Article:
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The Box Sampling Project

SampleRobot - The Box Sampling Project 1Hope you had a good start in 2023. We would like to share a story about a very special sampling project by one of our users. It all started when John Bunge reached out to us asking if SampleRobot could capture sounds from a unique instrument he built about 40 years ago. He called it 'The Box' and described it as a hand-wired synthesizer based on a video game sound chip in a box with 2 joysticks and lots of switches and controls. John had just rediscovered it, not knowing if it was working at all. Of course, that instantly caught our attention.

We're glad we could help during the sampling process. So the answer was: Yes, SampleRobot could capture these unique sounds. John even created a special sample pack available as a free download via the pianobook site.

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Here's the project in his own words:

'In the early 1980s I built a series of synthesizers based on the Texas Instruments SN76477 video game sound chip. I had forgotten about them but recently a friend revealed that he had kept them in his basement all this time, and he sent them to me. Only the original prototype, known as “The Box”, survived well enough to be sampled. Thanks to Christian Halten’s invaluable help and encouragement I was able to use SampleRobot to create six sampled instruments from The Box, four pitched (with varying degrees of modulation) and two non-pitched (one noise-based and one from joystick “performances”). The full story is here, and the complete sample pack is now available on pianobook. Thank you SampleRobot!

Upon reflection I would say that the most valuable thing for this project in terms of SampleRobot was … the tuning oscillator! I had to tune every single one of the pitched samples, listening for phasing/beats, and even then I had to go back and re-take some. Interestingly sometimes the square or sawtooth waves worked better for that and sometimes the sine wave did, I couldn’t determine a rule. But of course all of the other features were useful too, in particular the auto-looping, which I used pretty much as default (I did try tweaking it but couldn’t improve on the defaults). The only thing I’d say about that is that I took 20-second samples which then looped, and even though they chose their own loop points they were usually pretty long (some right up to 20 seconds).  That’s great except that there are some really nice sounds in the later times (5-10-15 seconds) of some of those samples and the typical user or superficial listener won’t discover those unless they get into them more deeply. A serious “samplist” could cut them up of course and use later sections, or even multiply the sample sets - I’m talking mainly about the non-pitched ones here - but dividing them up into 5-second sections or whatever. But that’s for some downstream user not me 😎'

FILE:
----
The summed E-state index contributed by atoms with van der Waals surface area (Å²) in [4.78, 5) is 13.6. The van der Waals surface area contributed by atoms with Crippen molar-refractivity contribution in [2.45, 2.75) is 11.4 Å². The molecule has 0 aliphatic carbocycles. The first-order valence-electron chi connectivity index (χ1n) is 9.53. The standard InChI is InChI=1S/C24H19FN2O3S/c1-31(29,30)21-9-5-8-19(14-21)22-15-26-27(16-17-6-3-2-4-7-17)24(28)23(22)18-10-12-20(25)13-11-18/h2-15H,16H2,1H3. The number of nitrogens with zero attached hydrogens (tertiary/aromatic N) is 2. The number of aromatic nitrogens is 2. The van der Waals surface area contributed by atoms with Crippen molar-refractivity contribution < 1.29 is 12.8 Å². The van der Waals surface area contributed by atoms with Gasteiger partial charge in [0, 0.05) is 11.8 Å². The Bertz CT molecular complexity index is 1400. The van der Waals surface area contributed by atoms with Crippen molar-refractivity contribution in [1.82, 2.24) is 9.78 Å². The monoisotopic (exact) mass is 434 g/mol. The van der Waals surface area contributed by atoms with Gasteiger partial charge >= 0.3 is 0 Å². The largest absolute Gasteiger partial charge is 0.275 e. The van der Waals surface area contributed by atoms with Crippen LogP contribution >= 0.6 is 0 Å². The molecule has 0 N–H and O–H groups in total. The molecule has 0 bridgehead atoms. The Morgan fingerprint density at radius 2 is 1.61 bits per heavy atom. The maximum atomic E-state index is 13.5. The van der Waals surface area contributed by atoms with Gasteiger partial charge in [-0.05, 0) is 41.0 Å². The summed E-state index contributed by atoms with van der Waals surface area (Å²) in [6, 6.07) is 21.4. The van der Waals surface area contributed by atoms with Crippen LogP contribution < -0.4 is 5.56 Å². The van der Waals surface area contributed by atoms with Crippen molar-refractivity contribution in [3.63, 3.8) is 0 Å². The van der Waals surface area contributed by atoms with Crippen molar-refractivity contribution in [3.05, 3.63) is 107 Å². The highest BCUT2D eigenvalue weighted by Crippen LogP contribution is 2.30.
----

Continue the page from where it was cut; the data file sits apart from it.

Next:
Thank you John for sharing your experience and also for taking the time to rediscover the sound worlds of this lost instrument. Marvelous!

Images copyright John Bunge, used with kind permisson.

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